WASHINGTON - Former Secretary of State and 2016 presidential candidate Hillary Clinton mocked the conclusions found by special counsel Robert Mueller during an interview Wednesday night on MSNBC.
Speaking with host Rachel Maddow, Clinton brought up the infamous moment when Donald Trump, then running against Clinton for the White House, asked for foreign help to acquire Clinton's private emails, saying at a July 2016 news conference: "Russia, if you're listening, I hope you're able to find the 30,000 emails that are missing."
While Trump told Mueller that the comments were a joke, Russian military intelligence agents within about five hours had "targeted Clinton's personal office for the first time" and "sent malicious links targeting 15 email accounts," including one belonging to a Clinton aide whose name was redacted, according to Mueller's report.
Clinton offered a hypothetical to Maddow: A Democratic candidate for the 2020 election comes on her show and says, "China, if you're listening, why don't you get Trump's tax returns. I'm sure our media would richly reward you."
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"Now, according to the Mueller report, that is not conspiracy because it's done right out in the open," Clinton pointed out, adding that in the hypothetical scenario if, "within hours, all of a sudden, the IRS offices are bombarded with incredibly sophisticated cyber tools looking for Trump's tax returns and then extracts them and then passes them to whatever the new WikiLeaks happens to be, and they start being unraveled and disclosed, nothing wrong with that."
She sarcastically added that "if you're going to let Russia get away with what they did and are still doing," why not "have a great power contest and let's get the Chinese in on the side of somebody else."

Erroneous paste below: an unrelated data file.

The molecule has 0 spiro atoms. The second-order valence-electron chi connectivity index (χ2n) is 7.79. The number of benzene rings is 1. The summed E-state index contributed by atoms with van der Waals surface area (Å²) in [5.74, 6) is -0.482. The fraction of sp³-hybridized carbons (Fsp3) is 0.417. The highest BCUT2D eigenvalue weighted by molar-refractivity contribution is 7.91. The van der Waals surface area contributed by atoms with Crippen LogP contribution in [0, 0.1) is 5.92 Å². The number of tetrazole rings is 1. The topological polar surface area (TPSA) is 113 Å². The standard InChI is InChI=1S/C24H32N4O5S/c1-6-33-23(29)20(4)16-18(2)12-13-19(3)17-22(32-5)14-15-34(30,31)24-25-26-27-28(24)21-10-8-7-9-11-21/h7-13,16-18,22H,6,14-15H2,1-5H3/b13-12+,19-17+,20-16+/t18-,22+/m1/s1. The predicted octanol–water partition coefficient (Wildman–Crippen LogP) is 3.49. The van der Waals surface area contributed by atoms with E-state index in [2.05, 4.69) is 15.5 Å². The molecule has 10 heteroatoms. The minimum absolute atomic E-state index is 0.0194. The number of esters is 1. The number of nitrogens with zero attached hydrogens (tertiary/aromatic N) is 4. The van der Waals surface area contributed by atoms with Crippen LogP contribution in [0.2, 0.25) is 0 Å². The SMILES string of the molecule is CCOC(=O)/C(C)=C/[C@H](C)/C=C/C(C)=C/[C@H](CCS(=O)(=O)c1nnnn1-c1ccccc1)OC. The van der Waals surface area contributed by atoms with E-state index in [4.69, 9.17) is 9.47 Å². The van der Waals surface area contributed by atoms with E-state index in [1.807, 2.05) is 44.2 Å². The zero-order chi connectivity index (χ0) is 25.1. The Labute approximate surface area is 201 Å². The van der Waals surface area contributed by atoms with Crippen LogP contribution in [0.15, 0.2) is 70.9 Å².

"Just saying that shows how absurd the situation we find ourselves in is," Clinton said.
In written responses to Mueller's team, Trump said his request for help from Russia was a joke. Trump said he made the statement "in jest and sarcastically" and said it should have been apparent to "any objective observer."
Trump is the first president in modern history who has not released his tax returns, citing an ongoing audit. But that hasn't stopped Democrats, who last month, requested six years of his returns from the IRS.
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Ways and Means Committee Chairman Richard Neal, D-Mass., invoked a rarely-used law allowing a select few members of Congress to review individual tax returns for legislative purpose. In his request, Neal cited legislative proposals and oversight related to Federal tax laws as his reasoning.
The Treasury Department, which houses the IRS, has missed two deadlines set by Neal to hand over Trump's tax returns. Instead, Treasury Secretary Steven Mnuchin has said he wanted guidance from the Justice Department and would make a final determination by Monday.
Mnuchin, in letters to Neal, has detailed concerns related to releasing Trump's tax returns and accused Democrats of attempting to skirt the law in order to obtain the documents for political purposes.
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This article originally appeared on USA TODAY: Hillary Clinton pitches a hypothetical: 'China, if you're listening, why don't you get Trump's tax returns'